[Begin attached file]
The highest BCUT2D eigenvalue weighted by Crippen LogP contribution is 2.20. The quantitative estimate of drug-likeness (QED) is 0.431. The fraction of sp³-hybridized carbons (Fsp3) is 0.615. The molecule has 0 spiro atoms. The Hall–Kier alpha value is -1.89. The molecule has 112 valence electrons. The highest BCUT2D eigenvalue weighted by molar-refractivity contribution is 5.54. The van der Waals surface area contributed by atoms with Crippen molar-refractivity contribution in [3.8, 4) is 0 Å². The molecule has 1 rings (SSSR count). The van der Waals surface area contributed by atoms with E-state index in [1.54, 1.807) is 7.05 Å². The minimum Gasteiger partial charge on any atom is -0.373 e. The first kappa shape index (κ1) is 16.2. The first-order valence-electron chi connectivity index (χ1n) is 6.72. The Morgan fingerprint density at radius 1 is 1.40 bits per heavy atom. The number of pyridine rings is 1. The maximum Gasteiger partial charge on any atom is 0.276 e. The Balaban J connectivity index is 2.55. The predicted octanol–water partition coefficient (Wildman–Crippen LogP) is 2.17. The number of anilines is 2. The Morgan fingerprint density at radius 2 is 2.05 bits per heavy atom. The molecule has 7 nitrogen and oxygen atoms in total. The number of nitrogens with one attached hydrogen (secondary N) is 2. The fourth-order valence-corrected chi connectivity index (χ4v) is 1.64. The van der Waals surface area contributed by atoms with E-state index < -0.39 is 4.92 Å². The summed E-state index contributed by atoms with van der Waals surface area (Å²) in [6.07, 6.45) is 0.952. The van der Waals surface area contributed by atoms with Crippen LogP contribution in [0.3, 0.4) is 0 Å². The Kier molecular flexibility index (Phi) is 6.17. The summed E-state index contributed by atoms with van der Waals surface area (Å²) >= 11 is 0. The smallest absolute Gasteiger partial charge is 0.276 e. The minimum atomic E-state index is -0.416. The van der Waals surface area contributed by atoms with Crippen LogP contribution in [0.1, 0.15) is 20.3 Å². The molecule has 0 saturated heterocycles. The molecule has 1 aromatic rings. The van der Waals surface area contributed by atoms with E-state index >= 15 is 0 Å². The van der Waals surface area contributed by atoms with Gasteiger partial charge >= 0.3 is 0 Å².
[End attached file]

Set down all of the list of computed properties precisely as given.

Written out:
The highest BCUT2D eigenvalue weighted by Crippen LogP contribution is 2.20. The quantitative estimate of drug-likeness (QED) is 0.431. The fraction of sp³-hybridized carbons (Fsp3) is 0.615. The molecule has 0 spiro atoms. The Hall–Kier alpha value is -1.89. The molecule has 112 valence electrons. The highest BCUT2D eigenvalue weighted by molar-refractivity contribution is 5.54. The van der Waals surface area contributed by atoms with Crippen molar-refractivity contribution in [3.8, 4) is 0 Å². The molecule has 1 rings (SSSR count). The van der Waals surface area contributed by atoms with E-state index in [1.54, 1.807) is 7.05 Å². The minimum Gasteiger partial charge on any atom is -0.373 e. The first kappa shape index (κ1) is 16.2. The first-order valence-electron chi connectivity index (χ1n) is 6.72. The Morgan fingerprint density at radius 1 is 1.40 bits per heavy atom. The number of pyridine rings is 1. The maximum Gasteiger partial charge on any atom is 0.276 e. The Balaban J connectivity index is 2.55. The predicted octanol–water partition coefficient (Wildman–Crippen LogP) is 2.17. The number of anilines is 2. The Morgan fingerprint density at radius 2 is 2.05 bits per heavy atom. The molecule has 7 nitrogen and oxygen atoms in total. The number of nitrogens with one attached hydrogen (secondary N) is 2. The fourth-order valence-corrected chi connectivity index (χ4v) is 1.64. The van der Waals surface area contributed by atoms with E-state index < -0.39 is 4.92 Å². The summed E-state index contributed by atoms with van der Waals surface area (Å²) in [6.07, 6.45) is 0.952. The van der Waals surface area contributed by atoms with Crippen LogP contribution in [0.3, 0.4) is 0 Å². The Kier molecular flexibility index (Phi) is 6.17. The summed E-state index contributed by atoms with van der Waals surface area (Å²) >= 11 is 0. The smallest absolute Gasteiger partial charge is 0.276 e. The minimum atomic E-state index is -0.416. The van der Waals surface area contributed by atoms with Crippen LogP contribution in [0.1, 0.15) is 20.3 Å². The molecule has 0 saturated heterocycles. The molecule has 1 aromatic rings. The van der Waals surface area contributed by atoms with E-state index >= 15 is 0 Å². The van der Waals surface area contributed by atoms with Gasteiger partial charge >= 0.3 is 0 Å².